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The term varietal is most often used in the context of wine, as a description of the grape used in producing the wine. It may also be used by connoisseurs for crops such as coffee and chocolate, and as specialty region-specific varieties of these crops are becoming more mainstream, the term varietal is also being used more widely.
Historically, the most popular way of labeling wine has been by the region it comes from. The French are the strongest promoters of this method of labeling, with the world-famous regions of Burgundy, Champagne, and Beaujolais, to name only a few. This style of naming relies heavily on the concept of terroir – which holds that the regional qualities where the grapes are grown, such as soil type, weather, and vineyard history, are more important to the ultimate taste of the wine than the exact varietal or blend of varietals used.
When wine began seeing a surge in popularity in the United States in the post-war era, the new vineyards started to fill that demand had to determine how best to promote their wines. Since there were little or no established wine growing regions in the United States, labeling wines based on the concept of terroir seemed to be somewhat pointless. Generic labeling made inroads in many places, usually taking the form of the state in which the grapes were grown, followed by the French appellation the wines most closely emulated. This gave rise to wines with names such as California Chablis and California Burgundy, for example, which were later replaced by the varietal names Chardonnay and Merlot respectively.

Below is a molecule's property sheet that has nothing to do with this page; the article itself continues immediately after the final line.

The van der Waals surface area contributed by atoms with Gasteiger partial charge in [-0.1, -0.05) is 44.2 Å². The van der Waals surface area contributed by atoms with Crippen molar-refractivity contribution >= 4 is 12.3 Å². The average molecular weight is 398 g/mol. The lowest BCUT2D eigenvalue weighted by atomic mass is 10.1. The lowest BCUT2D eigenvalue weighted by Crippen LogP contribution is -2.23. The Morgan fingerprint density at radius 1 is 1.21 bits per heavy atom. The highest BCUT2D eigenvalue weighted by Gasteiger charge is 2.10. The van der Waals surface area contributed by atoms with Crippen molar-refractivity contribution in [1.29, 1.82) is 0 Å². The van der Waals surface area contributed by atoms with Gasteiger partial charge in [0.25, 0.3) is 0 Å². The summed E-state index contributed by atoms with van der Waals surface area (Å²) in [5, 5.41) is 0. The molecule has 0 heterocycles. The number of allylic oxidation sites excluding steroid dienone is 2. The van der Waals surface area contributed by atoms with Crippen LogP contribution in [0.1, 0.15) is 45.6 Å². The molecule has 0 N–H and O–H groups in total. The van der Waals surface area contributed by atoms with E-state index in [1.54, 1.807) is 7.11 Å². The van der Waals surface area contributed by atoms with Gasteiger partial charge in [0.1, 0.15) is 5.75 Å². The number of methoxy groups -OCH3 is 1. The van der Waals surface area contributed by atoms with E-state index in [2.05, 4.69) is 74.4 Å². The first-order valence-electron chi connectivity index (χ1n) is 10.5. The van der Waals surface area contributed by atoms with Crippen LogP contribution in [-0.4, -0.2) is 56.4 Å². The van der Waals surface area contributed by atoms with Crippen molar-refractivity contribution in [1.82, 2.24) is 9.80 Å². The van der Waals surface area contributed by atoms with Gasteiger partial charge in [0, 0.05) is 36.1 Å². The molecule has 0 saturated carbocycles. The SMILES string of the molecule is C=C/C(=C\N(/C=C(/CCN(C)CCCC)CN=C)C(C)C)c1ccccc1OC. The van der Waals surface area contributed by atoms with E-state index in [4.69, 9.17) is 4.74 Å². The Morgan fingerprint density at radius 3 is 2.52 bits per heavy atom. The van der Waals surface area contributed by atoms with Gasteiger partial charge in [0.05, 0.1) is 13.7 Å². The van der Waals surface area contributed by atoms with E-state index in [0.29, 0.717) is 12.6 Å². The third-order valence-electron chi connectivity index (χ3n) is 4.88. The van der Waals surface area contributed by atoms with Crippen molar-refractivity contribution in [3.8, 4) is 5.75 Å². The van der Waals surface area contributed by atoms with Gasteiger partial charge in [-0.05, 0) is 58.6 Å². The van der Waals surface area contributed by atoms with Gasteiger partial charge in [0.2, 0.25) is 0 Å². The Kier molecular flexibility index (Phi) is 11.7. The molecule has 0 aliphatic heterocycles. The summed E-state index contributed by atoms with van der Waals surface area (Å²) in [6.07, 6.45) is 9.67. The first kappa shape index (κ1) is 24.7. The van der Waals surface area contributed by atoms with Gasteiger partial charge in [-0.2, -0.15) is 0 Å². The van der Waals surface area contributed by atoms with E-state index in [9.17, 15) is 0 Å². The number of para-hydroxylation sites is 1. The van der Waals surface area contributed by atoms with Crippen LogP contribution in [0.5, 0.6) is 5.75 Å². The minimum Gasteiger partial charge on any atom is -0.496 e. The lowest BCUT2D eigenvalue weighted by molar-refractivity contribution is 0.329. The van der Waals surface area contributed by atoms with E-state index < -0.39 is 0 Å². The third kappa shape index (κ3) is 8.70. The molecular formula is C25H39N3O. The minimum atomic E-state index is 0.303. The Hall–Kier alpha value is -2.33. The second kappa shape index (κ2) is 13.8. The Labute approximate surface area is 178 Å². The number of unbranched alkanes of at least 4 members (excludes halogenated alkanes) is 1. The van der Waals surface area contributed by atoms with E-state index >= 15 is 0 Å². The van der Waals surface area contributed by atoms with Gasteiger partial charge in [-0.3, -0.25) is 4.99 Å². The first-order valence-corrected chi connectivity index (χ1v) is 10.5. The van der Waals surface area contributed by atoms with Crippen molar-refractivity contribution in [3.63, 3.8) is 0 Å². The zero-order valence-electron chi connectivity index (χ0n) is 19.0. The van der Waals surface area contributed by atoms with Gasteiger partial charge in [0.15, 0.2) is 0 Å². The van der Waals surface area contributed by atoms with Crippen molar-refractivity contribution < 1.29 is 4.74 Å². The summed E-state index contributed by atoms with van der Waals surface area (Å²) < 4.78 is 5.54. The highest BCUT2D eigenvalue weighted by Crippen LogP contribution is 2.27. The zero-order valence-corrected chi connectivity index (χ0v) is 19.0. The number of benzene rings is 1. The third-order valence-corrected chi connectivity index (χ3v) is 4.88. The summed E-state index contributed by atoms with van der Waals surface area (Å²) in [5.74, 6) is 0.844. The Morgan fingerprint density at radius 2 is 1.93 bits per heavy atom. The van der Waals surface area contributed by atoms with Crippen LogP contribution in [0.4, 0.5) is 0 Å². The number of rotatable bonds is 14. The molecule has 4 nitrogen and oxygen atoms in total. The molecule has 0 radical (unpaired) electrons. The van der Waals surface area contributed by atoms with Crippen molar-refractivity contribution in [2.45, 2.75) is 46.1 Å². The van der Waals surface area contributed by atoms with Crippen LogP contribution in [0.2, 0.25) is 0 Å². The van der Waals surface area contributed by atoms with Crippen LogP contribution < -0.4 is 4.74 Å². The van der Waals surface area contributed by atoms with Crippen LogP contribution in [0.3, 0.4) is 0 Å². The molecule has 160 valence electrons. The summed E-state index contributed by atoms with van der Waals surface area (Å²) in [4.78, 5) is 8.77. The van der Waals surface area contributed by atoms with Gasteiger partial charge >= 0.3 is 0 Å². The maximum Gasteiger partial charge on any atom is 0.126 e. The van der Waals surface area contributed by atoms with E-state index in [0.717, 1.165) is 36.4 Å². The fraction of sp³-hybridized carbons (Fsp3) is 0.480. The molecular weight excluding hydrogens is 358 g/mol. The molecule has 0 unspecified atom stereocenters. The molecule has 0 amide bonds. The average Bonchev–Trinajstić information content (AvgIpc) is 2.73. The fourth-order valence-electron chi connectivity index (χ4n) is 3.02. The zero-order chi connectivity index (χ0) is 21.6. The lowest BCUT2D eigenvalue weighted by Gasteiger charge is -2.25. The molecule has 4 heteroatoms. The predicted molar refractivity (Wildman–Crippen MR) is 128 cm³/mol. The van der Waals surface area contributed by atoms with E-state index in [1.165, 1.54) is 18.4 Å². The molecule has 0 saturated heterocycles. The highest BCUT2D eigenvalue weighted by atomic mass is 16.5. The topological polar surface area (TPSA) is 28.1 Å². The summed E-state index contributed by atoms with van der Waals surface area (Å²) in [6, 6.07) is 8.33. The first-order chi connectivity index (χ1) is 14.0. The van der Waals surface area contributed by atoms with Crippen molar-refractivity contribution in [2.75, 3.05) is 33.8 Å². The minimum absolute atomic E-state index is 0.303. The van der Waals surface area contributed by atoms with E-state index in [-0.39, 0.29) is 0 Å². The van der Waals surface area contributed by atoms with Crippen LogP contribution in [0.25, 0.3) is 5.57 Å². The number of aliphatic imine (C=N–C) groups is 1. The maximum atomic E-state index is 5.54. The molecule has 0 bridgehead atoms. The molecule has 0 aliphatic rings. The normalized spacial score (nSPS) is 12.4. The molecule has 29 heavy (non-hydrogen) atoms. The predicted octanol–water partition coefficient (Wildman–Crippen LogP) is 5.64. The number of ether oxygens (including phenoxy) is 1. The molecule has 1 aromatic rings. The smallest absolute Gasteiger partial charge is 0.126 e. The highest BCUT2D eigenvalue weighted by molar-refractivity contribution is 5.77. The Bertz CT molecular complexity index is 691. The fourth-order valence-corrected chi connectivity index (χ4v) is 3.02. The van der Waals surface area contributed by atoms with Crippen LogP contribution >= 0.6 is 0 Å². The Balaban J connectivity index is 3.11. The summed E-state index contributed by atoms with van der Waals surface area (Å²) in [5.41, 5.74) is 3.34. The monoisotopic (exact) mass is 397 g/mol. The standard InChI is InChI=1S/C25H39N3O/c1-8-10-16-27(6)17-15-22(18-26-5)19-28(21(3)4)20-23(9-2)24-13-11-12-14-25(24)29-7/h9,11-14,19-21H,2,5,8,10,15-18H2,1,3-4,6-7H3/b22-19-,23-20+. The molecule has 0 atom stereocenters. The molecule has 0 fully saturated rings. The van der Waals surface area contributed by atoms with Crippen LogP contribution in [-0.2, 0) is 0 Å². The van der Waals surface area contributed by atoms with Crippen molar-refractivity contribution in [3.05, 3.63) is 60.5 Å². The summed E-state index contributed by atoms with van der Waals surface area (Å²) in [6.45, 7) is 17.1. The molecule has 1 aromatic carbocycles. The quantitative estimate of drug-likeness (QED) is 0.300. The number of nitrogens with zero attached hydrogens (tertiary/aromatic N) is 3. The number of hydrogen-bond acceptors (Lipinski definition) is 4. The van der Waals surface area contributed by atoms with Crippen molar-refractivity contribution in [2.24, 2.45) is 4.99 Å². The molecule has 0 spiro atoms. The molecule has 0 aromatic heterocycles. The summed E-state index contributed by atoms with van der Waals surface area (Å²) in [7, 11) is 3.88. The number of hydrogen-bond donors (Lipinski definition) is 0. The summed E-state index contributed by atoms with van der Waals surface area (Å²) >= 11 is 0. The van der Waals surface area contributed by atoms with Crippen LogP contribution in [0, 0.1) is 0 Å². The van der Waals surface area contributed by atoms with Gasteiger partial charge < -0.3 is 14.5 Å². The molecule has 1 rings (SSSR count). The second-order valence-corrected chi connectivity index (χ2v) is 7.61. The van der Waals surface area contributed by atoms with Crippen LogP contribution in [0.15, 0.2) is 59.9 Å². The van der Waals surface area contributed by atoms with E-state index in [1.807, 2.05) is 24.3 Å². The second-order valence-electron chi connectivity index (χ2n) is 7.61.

In the 1950s, the concept of varietal naming – which had some popularity in other regions of the world, such as the Alsace region of France – was promoted by a number of prominent importers and distributors in the United States. Consumers immediately latched on to varietal naming, which offered a much simpler alternative to generic naming for determining roughly what a wine would taste like. Rather than having to remember thousands of appellations, sub-regions, and châteaux, buyers could remember a handful of varietal names. Initially, in the United States, a wine had to be made from at least 51% of a grape variety to be labeled as that varietal, a number that was raised to 75% in 1973. The list of grape varietals is extensive, but some of the most popular are Chardonnay, Merlot, Pinot Noir, Cabernet Sauvignon, Pinot Gris, Chenin Blanc, Gamay, Gewürztraminer, Petit Sirah, Sangiovesse, Sauvignon Blanc, Zinfandel, and Vigonier.
For a while I really wouldn't pay much attention to what kind of wine I was drinking with each meal, aside from trying to match reds to red meat and whites to lighter meat and vegetables.
But, then my friend showed me how much better everything tastes if you match the wines up properly. It's pretty easy to find a guide online for what goes with what.
My favorite is Gewürztraminer with spicy foods. You basically can't drink any other kind of wine with spicy food without it tasting really strange. But, for some reason this kind of wine varietal works really well with it.
Or you could drink beer with it, that works as well.
I think that the fact that they are starting to name the varietals in chocolates is a good thing. If all the chocolate in a bar comes from the same place, it makes it easier to say whether it is fair trade or not.
Lots of chocolate is made with terrible working conditions for the people who grow the cocoa beans. By making it more normal to name the place the cocoa comes from, and making it normal to expect it to be pure, that could help to cut down on such terrible practices.
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